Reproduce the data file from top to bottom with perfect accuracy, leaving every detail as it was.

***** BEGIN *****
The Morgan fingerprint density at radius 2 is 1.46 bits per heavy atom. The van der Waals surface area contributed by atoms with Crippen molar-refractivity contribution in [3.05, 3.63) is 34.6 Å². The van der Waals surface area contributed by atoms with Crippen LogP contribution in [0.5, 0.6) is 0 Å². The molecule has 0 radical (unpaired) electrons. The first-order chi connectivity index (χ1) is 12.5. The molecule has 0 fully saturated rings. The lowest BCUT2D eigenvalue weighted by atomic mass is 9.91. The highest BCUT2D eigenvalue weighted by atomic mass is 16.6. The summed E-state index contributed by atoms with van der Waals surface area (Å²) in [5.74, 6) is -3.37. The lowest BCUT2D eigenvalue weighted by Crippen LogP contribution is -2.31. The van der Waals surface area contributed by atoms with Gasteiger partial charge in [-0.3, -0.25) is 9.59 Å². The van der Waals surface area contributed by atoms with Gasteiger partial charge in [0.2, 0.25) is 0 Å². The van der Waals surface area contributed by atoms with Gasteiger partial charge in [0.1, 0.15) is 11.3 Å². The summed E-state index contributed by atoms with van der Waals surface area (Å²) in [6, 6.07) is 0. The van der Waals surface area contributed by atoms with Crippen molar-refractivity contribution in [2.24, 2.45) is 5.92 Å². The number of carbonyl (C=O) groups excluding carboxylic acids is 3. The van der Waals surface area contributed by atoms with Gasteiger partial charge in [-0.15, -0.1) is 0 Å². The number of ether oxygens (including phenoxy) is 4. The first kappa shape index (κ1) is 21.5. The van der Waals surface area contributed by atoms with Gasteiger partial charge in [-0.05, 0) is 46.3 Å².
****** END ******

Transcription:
The Morgan fingerprint density at radius 2 is 1.46 bits per heavy atom. The van der Waals surface area contributed by atoms with Crippen molar-refractivity contribution in [3.05, 3.63) is 34.6 Å². The van der Waals surface area contributed by atoms with Crippen LogP contribution in [0.5, 0.6) is 0 Å². The molecule has 0 radical (unpaired) electrons. The first-order chi connectivity index (χ1) is 12.5. The molecule has 0 fully saturated rings. The lowest BCUT2D eigenvalue weighted by atomic mass is 9.91. The highest BCUT2D eigenvalue weighted by atomic mass is 16.6. The summed E-state index contributed by atoms with van der Waals surface area (Å²) in [5.74, 6) is -3.37. The lowest BCUT2D eigenvalue weighted by Crippen LogP contribution is -2.31. The van der Waals surface area contributed by atoms with Gasteiger partial charge in [-0.3, -0.25) is 9.59 Å². The van der Waals surface area contributed by atoms with Gasteiger partial charge in [0.2, 0.25) is 0 Å². The van der Waals surface area contributed by atoms with Gasteiger partial charge in [0.1, 0.15) is 11.3 Å². The summed E-state index contributed by atoms with van der Waals surface area (Å²) in [6, 6.07) is 0. The van der Waals surface area contributed by atoms with Crippen molar-refractivity contribution in [2.24, 2.45) is 5.92 Å². The number of carbonyl (C=O) groups excluding carboxylic acids is 3. The van der Waals surface area contributed by atoms with Gasteiger partial charge in [-0.15, -0.1) is 0 Å². The number of ether oxygens (including phenoxy) is 4. The first kappa shape index (κ1) is 21.5. The van der Waals surface area contributed by atoms with Gasteiger partial charge in [-0.05, 0) is 46.3 Å².